Make your work known. Reporting is important for everyone, not just editorial team members. Write about your learning experience and team efforts, however short or long you want to make it. This is an important part of opening the door to let people in who don’t know what you do and what you might be interested in working on in the future. Vox Media has a product blog where we cover everything from the importance of design accessibility to what comes after declaring performance bankruptcy. Other than internal blogs, Medium is a platform that allows everyone to write about whatever it is and easily share their stories, which might have a larger audience than just co-workers. If your job doesn’t involve writing, it’s important to learn that it’s not easy to communicate clearly through writing, and there are a lot of very talented and hard-working people who do this every day.
The workflows are not that different. How do editors on different teams assign work and publish stories? How do developers and designers organize and do their work? The tools may vary, but we discovered it wasn’t too different. Where some product teams may use Trello, Fogbugz or Github Issues to prioritize issues and feature requests, some editorial teams prioritize and assign work using Trello and Slack. Daily agile stand ups aren’t dissimilar to daily check-ins or weekly editorial calls, where different tasks are run through and the team at-large gets an idea of other work going on. When there are similarities, we can look at how other teams organize tricky work (how do you keep track of freelance work? Where can you store editorial tools documentation or a style guide? How do you QA a bug fix or copy edit an article?), you can identify ways that have worked for other teams and incorporate that into your own workflow.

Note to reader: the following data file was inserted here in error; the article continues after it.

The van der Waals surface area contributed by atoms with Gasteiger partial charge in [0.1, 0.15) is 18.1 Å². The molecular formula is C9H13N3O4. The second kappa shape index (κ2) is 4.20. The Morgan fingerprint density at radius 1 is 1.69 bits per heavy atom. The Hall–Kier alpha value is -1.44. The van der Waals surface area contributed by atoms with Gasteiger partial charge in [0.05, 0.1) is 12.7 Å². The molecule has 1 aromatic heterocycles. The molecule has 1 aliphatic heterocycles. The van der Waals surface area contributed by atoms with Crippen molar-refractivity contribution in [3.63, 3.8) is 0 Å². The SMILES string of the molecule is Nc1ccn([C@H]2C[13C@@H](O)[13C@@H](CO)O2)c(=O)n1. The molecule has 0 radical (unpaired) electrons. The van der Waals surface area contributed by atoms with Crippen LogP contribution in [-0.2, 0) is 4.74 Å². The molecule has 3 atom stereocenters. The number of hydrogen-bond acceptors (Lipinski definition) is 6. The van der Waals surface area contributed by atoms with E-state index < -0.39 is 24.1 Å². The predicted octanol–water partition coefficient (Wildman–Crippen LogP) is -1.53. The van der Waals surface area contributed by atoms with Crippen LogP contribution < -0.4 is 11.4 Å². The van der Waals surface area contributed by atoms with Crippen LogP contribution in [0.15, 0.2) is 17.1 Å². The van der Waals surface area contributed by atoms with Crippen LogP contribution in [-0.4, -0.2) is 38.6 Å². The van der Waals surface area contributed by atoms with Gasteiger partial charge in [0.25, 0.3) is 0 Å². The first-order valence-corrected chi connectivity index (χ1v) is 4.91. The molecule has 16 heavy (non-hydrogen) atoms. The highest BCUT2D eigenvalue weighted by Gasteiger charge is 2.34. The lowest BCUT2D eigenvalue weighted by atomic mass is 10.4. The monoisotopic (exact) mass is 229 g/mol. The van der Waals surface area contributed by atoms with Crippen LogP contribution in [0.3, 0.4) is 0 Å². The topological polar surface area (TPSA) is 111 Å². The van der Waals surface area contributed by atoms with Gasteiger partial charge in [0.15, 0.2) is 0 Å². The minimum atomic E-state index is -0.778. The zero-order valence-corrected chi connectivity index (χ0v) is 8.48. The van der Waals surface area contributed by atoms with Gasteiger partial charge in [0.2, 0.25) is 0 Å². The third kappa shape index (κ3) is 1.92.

There are programming hacks that can benefit non-technical teams, and it isn’t limited to just code. At Vox Media, we use Slack to talk to anyone in our company. With 400+ rooms (#vox-media-diversity and #cat-owners included) and counting, there are a lot of opportunities to connect and work. As a product team member whose role doesn’t involve code or design, I like thinking of ways we can organize work and bring ideas to the table. Webhooks are my favorite project to bring to hack weeks that change the way people work afterwards. Slack, HipChat, Flowdock, Convo and other workplace chat applications all have integrations that admin-level users can set up to display daily reminders when team managers are on vacation, port new comments for moderation teams, link to published stories for editorial reading rooms, and so much more.
It is so worth it for journalists to hang out together. At Vox, there are several developers and designers who have a media background, either having gone to J-school or having worked in news, magazines or media sites. If your intention is to tell stories that inform the public and you do that by improving storytelling tools or designing user interactions, you are a journalist. You’re all on the same team, and combining these perspectives will push everyone’s stories forward.